The next thing Vincent knows, he's inside a space ship with dials and levers that go whoooosh. And he's being pulled through the streets of Paris in 2010, into the same gallery from before. The Doctor ignores Vincent's questions about the strange technology he sees, instead dragging him to the Van Gogh display room from before, holding him back. Within Vincent's earshot, the Doctor entertains Mr. Black to expound upon the greatness of Van Gogh's work. Black holds the utmost respect for the painter, calling him one of the greatest artists of all time. Vincent, elated at this, feels tears welling up, races to embrace Mr. Black and thanking him profusely for his compliments.

The Doctor and Amy return Vincent to his time; Vincent leaves the two, much much happier than a few hours ago as he returns home.

Amy insists they return to the present. Certainly, their actions have allowed Vincent to live out his life and created many many more works. Yet when they arrive at the museum, nothing has changed. All the same artwork is present, and Mr. Black laments about Van Gogh's suicide at an early age. Amy tries to understand. The Doctor comments that life has good things and bad things, and all they were able to do is help give Vincent a few more good things within his short life. The Doctor demonstrates that the The Church at Auvers no longer has the frightening creature at the window, and one of the sunflower still life paintings now bears a small inscription above Vincent's signature: "For Amy".

 Amy: If we had got married, our kids would have had very red hair.

The Doctor: The ultimate ginger.


 Doctor: I thought you were just a useless gadget; I thought you were just an embarrassing present from a dull godmother with two heads and baaad breath -- twice."

 Amy: If we had got married, our kids would have had very red hair.

The Doctor: The ultimate ginger.

  • Heroic Self-Deprecation: Vincent has a problem with this.
  • He's Back: After Vincent suffers through one of his episodes of depression, he returns, Badass Longcoat and Nice Hat in place, ready to go paint some monsters.
  • Historical Hero Upgrade / Took a Level In Badass: Vincent Van Gogh, Monster Hunter. He fends off the Krafayis with a chair and an easel. Yeah...
    • "Are you lookin' for me, sonny?!"
  • Historical In-Joke: Sunflowers are widely assumed to be Vincent van Gogh's favorite flower. When Amy tries to appeal to this, he reveals that he actually considers them a bit grotesque. Vincent is also revealed to be a synesthete.
  • Hypocritical Humour: In-universe example; when the Doctor offers to buy Vincent a drink, Vincent angrily informs him "I pay for my own drinks." Everyone around him laughs derisively.
  • In Spite of a Nail: Showing van Gogh an exhibit of his paintings apparently won't change them [1]. Even the ones that are in the exhibit and that he hasn't painted yet.
  • Mirror Scare: The Doctor first gets a look at the Krafayis this way.
  • Mood Swinger: Vincent.
  • Mood Whiplash: An episode featuring Vincent and the Doctor whacking an invisible alien with sticks and an inevitable suicide? Only Doctor Who...
  • Nice Hat: Vincent has that marvellous straw hat. He even does the Indiana Jones "never leave the hat behind" thing while fighting.
  • Not Named in Opening Credits: Well, any credits; Bill Nighy is completely uncredited for his role as Black.
  • Name and Name
  • Never Trust a Trailer: The "next time" trailer for this episode ended with a coffin topped with sunflowers, implying it was Vincent's. In the actual episode, it's the coffin of a girl whose death-by-Krafayis Vincent gets blamed for and who we never even see.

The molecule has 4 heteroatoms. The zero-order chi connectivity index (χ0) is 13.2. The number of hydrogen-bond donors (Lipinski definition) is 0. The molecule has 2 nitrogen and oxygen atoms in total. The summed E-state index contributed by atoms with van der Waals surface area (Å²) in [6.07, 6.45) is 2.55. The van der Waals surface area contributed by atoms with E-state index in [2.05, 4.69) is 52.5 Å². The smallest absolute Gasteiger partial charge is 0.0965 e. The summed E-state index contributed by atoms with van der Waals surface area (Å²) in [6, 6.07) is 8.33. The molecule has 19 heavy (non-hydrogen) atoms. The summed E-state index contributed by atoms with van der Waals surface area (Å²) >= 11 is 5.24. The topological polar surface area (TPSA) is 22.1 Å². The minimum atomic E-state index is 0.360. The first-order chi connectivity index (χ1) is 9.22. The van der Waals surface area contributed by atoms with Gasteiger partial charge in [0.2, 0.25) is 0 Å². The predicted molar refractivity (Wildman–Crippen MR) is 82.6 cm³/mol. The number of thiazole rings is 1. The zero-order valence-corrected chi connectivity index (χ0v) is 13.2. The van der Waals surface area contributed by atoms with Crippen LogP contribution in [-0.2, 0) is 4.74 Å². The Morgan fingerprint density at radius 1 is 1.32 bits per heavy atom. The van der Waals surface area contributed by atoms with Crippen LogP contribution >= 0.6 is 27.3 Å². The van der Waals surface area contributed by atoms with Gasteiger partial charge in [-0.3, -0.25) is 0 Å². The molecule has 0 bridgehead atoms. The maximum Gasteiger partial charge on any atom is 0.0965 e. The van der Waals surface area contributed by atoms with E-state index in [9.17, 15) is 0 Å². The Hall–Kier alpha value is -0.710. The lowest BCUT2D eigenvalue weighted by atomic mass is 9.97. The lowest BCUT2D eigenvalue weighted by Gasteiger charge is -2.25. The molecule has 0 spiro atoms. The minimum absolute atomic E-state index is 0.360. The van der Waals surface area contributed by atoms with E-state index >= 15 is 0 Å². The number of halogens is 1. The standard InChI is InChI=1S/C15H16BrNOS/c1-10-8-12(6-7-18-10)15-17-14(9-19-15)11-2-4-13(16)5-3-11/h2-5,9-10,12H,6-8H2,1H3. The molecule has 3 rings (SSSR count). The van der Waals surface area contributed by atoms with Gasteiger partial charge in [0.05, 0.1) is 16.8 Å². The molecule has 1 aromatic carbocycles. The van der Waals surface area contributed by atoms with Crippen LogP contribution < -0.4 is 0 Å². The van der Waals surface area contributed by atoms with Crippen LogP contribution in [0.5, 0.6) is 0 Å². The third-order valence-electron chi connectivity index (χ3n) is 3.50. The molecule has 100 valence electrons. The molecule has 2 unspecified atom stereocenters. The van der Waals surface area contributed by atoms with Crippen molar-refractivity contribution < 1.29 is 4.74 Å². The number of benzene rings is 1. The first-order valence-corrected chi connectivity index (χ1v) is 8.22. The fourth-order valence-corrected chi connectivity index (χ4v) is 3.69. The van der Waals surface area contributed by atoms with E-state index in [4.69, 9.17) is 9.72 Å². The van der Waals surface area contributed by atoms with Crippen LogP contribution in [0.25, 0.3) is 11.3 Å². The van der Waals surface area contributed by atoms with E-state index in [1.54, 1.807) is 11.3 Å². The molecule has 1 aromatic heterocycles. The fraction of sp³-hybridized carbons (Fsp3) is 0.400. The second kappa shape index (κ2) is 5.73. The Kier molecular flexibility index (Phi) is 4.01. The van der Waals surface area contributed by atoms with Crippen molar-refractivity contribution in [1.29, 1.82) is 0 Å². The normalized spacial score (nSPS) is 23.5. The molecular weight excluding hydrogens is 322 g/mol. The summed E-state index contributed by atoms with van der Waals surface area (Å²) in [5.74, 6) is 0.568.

• That's also an example of Shown Their Work. It's a reference to a lost painting he did of the same subject matter.
    • In addition, one BBC trailer for this episode made it look like a Girl With A Pearl Earring type romance film with an artist being revitalised by a new muse. It was beautifully done.
  • Nice Job Breaking It, Hero: Played with, in that Vincent whites out one of his canvases just to show the Doctor and Amy what the Krafayis looks like. The painting in question was, as a result, never part of Vincent's gallery as we know it.
  • Old Shame: Vincent has a gloomy outlook on all of his paintings, but even after his heartwarming glimpse at his artistic legacy "The Haystacks" are apparently still this for Vincent, who expresses embarrassment at seeing them hanging on the walls of a museum.
  • Power Born of Madness: Vincent's state of mind allows him to see the Krafayis.
  • Public Domain Soundtrack: The soothing music is the "Emperor Waltz" by Johann Strauss.
  • Pyrrhic Victory: The death of the Krafayis.

 "Sometimes winning is no fun at all."

 Vincent (To Amy): I take it from your accent that you're from Holland, like me?

The Doctor / Amy: Yes. / No.

The Doctor: She means yes.

  • Take That: A minor example where the Doctor vents that he wouldn't be having this problem with a non-impressionist, proper painter when Vincent's sketch of the Krafayis isn't good enough to work with the Doctor's alien profiling device. To cheer up Vincent as he paints The Church at Auvers, the Doctor also puts down Michelangelo and Picasso.
  • That Poor Cat: Played with. We actually see the cat that runs off when it gets freaked out by the materialising TARDIS but the yowl we hear is clearly not made by the cat we see onscreen.
  • Translation Convention: See below.
  • Translator Microbes: According to the TARDIS, speaking French with a Dutch accent is the equivalent of speaking English with a Scottish accent.
  • True Art Is Angsty: Gloriously anviliciously subverted in universe. Dr. Black -- Bill Nighy's character -- who is an art expert explains in Van Gogh's presence how the latter managed to "transform the pain of his tormented life into ecstatic beauty" and "use [his] passion and pain to portray the joy and ecstasy and magnificence of our world." And this is why he is the greatest artist who ever lived.
  • Very Special Episode: As close to one as you'll ever see in Doctor Who. The BBC voiceover during the closing theme advertises a suicide prevention hotline.
    • However, it was very well received.


  1. except for the removal of a monster and the addition of a dedication